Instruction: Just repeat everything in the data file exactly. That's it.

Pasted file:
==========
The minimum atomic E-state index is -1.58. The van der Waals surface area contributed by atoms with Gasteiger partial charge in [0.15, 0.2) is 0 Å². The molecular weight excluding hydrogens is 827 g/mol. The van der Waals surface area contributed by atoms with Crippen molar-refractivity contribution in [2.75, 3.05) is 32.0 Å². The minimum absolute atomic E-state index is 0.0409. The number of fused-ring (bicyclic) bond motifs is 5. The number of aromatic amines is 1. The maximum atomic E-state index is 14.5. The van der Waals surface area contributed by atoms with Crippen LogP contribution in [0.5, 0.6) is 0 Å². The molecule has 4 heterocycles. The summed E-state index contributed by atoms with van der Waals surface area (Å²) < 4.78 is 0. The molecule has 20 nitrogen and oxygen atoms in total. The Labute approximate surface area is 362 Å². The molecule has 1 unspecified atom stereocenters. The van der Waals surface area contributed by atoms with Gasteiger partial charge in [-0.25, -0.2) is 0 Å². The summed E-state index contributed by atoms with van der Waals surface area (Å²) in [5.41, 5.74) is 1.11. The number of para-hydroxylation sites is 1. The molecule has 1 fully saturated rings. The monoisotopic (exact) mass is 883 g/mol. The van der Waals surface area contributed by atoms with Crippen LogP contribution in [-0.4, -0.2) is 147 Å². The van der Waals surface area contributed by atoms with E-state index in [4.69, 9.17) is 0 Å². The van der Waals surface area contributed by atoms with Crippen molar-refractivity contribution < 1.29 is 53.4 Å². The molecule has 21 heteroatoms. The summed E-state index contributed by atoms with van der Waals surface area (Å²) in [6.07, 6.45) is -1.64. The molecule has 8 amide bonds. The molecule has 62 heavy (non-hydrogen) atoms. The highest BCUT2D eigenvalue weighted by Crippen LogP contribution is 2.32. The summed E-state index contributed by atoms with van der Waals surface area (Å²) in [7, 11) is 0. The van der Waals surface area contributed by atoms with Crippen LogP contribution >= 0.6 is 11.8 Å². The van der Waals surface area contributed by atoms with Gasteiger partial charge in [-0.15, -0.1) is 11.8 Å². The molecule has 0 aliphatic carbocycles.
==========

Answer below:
The minimum atomic E-state index is -1.58. The van der Waals surface area contributed by atoms with Gasteiger partial charge in [0.15, 0.2) is 0 Å². The molecular weight excluding hydrogens is 827 g/mol. The van der Waals surface area contributed by atoms with Crippen molar-refractivity contribution in [2.75, 3.05) is 32.0 Å². The minimum absolute atomic E-state index is 0.0409. The number of fused-ring (bicyclic) bond motifs is 5. The number of aromatic amines is 1. The maximum atomic E-state index is 14.5. The van der Waals surface area contributed by atoms with Crippen LogP contribution in [0.5, 0.6) is 0 Å². The molecule has 4 heterocycles. The summed E-state index contributed by atoms with van der Waals surface area (Å²) < 4.78 is 0. The molecule has 20 nitrogen and oxygen atoms in total. The Labute approximate surface area is 362 Å². The molecule has 1 unspecified atom stereocenters. The van der Waals surface area contributed by atoms with Gasteiger partial charge in [-0.25, -0.2) is 0 Å². The summed E-state index contributed by atoms with van der Waals surface area (Å²) in [5.41, 5.74) is 1.11. The number of para-hydroxylation sites is 1. The molecule has 1 fully saturated rings. The monoisotopic (exact) mass is 883 g/mol. The van der Waals surface area contributed by atoms with Crippen LogP contribution in [-0.4, -0.2) is 147 Å². The van der Waals surface area contributed by atoms with E-state index in [4.69, 9.17) is 0 Å². The van der Waals surface area contributed by atoms with Crippen molar-refractivity contribution < 1.29 is 53.4 Å². The molecule has 21 heteroatoms. The summed E-state index contributed by atoms with van der Waals surface area (Å²) in [6.07, 6.45) is -1.64. The molecule has 8 amide bonds. The molecule has 62 heavy (non-hydrogen) atoms. The highest BCUT2D eigenvalue weighted by Crippen LogP contribution is 2.32. The summed E-state index contributed by atoms with van der Waals surface area (Å²) in [7, 11) is 0. The van der Waals surface area contributed by atoms with Crippen LogP contribution >= 0.6 is 11.8 Å². The van der Waals surface area contributed by atoms with Gasteiger partial charge in [-0.15, -0.1) is 11.8 Å². The molecule has 0 aliphatic carbocycles.